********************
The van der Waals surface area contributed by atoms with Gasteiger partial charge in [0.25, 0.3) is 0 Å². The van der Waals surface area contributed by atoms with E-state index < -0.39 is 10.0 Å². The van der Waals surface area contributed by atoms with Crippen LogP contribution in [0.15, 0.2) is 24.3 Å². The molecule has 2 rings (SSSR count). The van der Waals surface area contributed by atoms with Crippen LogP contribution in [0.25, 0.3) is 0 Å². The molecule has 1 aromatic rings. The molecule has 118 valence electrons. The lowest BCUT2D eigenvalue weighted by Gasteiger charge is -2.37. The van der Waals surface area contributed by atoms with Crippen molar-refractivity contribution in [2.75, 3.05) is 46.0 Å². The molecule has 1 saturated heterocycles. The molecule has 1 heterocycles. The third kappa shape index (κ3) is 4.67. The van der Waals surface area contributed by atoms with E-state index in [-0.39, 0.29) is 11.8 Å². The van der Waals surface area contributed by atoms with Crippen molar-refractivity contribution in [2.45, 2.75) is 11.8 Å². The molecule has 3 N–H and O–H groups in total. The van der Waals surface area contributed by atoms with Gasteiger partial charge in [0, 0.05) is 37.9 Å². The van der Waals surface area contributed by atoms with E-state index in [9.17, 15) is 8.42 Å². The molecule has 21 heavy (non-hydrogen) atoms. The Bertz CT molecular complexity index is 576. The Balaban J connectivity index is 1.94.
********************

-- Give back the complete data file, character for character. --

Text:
The van der Waals surface area contributed by atoms with Gasteiger partial charge in [0.25, 0.3) is 0 Å². The van der Waals surface area contributed by atoms with E-state index < -0.39 is 10.0 Å². The van der Waals surface area contributed by atoms with Crippen LogP contribution in [0.15, 0.2) is 24.3 Å². The molecule has 2 rings (SSSR count). The van der Waals surface area contributed by atoms with Crippen LogP contribution in [0.25, 0.3) is 0 Å². The molecule has 1 aromatic rings. The molecule has 118 valence electrons. The lowest BCUT2D eigenvalue weighted by Gasteiger charge is -2.37. The van der Waals surface area contributed by atoms with Crippen molar-refractivity contribution in [2.75, 3.05) is 46.0 Å². The molecule has 1 saturated heterocycles. The molecule has 1 heterocycles. The third kappa shape index (κ3) is 4.67. The van der Waals surface area contributed by atoms with E-state index in [-0.39, 0.29) is 11.8 Å². The van der Waals surface area contributed by atoms with Crippen molar-refractivity contribution in [2.45, 2.75) is 11.8 Å². The molecule has 3 N–H and O–H groups in total. The van der Waals surface area contributed by atoms with Gasteiger partial charge in [0, 0.05) is 37.9 Å². The van der Waals surface area contributed by atoms with E-state index in [9.17, 15) is 8.42 Å². The molecule has 21 heavy (non-hydrogen) atoms. The Bertz CT molecular complexity index is 576. The Balaban J connectivity index is 1.94.